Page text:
Obama as role model for black youth? Not so fast
By Matthew Bigg
ATLANTA (Reuters) - The election of the first black president in U.S. history should send a powerful signal to young black Americans: If Barack Obama made it, so can you.
But some African Americans living in inner city Atlanta said that while Obama is a role model his life appeared so far removed from their own struggles that it was difficult to see how they could use it to spur their own success.
Others said that even something as momentous as Obama's election would not make it easy to acquire the self-belief that they needed to move forward.
"If Barack has made it into office there is no excuse to say that America is racist because he has proved that you can do something," said Lebron Cook, 22, who registered for the first time to vote for Obama on November 4.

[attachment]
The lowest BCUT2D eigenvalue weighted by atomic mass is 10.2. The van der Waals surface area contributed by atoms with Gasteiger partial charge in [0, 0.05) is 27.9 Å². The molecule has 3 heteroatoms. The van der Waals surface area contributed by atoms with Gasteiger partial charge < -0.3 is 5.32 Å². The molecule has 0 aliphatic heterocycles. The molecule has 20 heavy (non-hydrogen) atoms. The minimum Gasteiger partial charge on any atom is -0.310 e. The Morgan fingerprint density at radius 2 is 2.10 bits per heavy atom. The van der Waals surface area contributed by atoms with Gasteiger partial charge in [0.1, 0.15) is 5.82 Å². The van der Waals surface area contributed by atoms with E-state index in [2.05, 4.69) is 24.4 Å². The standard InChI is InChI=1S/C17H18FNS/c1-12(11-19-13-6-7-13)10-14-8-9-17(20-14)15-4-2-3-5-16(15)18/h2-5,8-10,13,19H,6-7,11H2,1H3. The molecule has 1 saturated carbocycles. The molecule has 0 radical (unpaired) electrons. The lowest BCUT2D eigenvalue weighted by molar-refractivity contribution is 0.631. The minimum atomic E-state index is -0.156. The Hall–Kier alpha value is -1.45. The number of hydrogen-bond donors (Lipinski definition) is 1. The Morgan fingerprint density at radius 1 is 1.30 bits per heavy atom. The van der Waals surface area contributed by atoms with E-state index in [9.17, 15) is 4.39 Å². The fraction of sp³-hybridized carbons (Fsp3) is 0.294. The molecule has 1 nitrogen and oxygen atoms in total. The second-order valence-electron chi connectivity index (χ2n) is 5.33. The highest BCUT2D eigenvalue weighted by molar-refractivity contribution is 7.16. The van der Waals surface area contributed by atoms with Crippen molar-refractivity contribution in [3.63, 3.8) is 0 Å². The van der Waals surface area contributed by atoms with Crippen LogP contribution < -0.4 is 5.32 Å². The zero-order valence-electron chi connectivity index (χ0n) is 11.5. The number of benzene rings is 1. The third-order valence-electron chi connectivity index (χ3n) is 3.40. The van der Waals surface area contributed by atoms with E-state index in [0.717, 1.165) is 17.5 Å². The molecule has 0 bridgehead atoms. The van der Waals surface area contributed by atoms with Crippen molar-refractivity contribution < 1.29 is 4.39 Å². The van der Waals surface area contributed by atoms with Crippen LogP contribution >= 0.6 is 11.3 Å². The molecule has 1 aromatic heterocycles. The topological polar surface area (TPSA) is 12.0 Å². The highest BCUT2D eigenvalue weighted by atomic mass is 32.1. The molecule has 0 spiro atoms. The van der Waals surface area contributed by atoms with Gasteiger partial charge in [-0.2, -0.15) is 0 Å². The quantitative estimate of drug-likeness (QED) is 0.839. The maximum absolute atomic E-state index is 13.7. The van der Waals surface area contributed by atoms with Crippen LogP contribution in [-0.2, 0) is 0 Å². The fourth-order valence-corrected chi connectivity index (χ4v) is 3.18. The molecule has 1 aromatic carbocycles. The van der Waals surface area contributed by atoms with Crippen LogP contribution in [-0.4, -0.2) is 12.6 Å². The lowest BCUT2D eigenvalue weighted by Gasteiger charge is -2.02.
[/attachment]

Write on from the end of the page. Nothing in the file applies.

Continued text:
Cook said he wanted to be a successful rapper and admired Jay-Z because he had made a transition from music stardom to corporate power. As an alternative Cook said he would also like to train as a pharmacist.
His dreams, though, looked tough to attain. After leaving school, Cook became homeless for several months and worked in what he described as a series of dead-end, low-paying jobs.
His father and other family members were in an out of jail and he is staying at a relative's home in the Bankhead neighborhood of Atlanta, where he said other young people sold drugs for a living.
"Drugs are everywhere," he said, adding that he lived on about $20 a week. Continued...